Security Theater: Scary! Expert Outlines Physical Security Limitations

Back in January, we covered reports on six failed attempts by New Jersey to successfully secure voting machines with “security” seals – seals like those used in Connecticut to “protect” our ballots and voting machines. A computer expert and a security expert provided reports outlining the ease with which those seals can be compromised by an amateur and an expert.

“Security” seals can be compromised, undetected in seconds. That is only the tip of the iceberg. Full security often involves a lot more, locks, vaults, chain-of-custody, alarms, video surveillance, and guards. Unfortunately, most physical security can also be easily defeated, according to one of the experts, Roger Johnston of the Argonne National Lab Vulnerability Assessments Team.

Last week I was fortunate to hear Dr. Johnston speak at a voting integrity conference in Chicago. Although I don’t have his slides or a video from that conference, I do have video’s of a short appearance on NBC and a longer talk he gave last year:

  • Getting paid to break into things: Argonne’s Roger Johnston on NBC <watch 4min>
  • Proving Voltaire Right: Security Blunders Dumber Than Dog Snot <watch 127min>

What I found most enlightening last week was a slide showing fifteen characteristic attributes of “Security Theater” (you can see it at about 5 min into the second video). Some of the attributes we often observe in Connecticut ballot security are:

  • “Sense of urgency”
    Urgency can be seen and felt on election night as officials are rushing to finalize results, complete paperwork, and complete a seventeen hour day. Is the seal applied correctly to prevent access without tampering? Do two officials check the seal number on the ballot case and the moderator’s return? Is the return completed in ink or pencil? Are the ballots under observation by at least two officials until they are locked in town hall?  Is the seal number on the bag checked against the moderator’s return when the ballots are locked in town hall? Officials complain that may take days for both registrars to be available to checking ballots and sealed paper work after an election.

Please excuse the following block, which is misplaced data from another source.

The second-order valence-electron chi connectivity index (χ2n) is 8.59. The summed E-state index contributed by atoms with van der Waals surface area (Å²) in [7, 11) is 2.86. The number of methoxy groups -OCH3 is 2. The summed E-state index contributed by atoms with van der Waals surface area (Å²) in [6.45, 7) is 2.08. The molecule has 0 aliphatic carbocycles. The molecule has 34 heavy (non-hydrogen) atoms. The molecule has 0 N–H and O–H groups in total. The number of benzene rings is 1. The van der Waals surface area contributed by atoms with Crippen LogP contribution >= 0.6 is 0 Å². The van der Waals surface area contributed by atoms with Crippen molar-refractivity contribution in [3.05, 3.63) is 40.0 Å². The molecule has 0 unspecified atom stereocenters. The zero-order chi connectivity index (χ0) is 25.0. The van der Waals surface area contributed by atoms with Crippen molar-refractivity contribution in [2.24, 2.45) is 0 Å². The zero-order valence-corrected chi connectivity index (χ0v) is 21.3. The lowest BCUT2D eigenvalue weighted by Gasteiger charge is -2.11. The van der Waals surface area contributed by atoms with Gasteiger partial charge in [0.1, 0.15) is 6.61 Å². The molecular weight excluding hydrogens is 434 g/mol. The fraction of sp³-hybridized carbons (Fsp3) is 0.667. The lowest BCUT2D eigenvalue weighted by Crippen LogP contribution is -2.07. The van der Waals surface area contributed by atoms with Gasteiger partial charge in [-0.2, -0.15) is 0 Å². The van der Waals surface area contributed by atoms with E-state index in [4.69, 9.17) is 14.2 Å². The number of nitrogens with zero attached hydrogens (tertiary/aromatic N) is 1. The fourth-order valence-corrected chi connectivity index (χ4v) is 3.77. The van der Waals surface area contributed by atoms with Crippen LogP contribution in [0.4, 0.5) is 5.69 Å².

• A very difficult security problem
    Budgets are tight. Very few towns keep their ballots in vaults or securely locked facilities. We observe weak single locks or padlocks, ballots stored in isolated storage rooms with weak building security. Or no locks at all.
  • Involves fad and/or pet technology
    We have seen seals made by with office printer labels with no numbers and seals that are entirely written by hand.
  • Questions, concerns, & dissent are not welcome or tolerated
    Any suggestion that someone might compromise security is instead defensively interpreted as an accusation against the integrity of a registrar or all registrars. We are told that Connecticut towns cannot afford to improve security. Security does cost money, yet there are economical alternatives to dramatically increase ballot security. Can we afford to leave our democracy conveniently vulnerable?
  • Strong emotion, over confidence, arrogance, ego, and/or pride related to security
    (see above)
  • Conflicts of Interest
    Most registrars and election officials are closely aligned with parties – that is why we have at least two registrars in each town, of opposing interests. Everyone in town hall is dependent on the outcome of budget referendums and the plans of those elected. (as a counter example, the owner of a jewelry store, bank president, or jail guard normally has little conflict of interest in security)
  • No well-defined adversary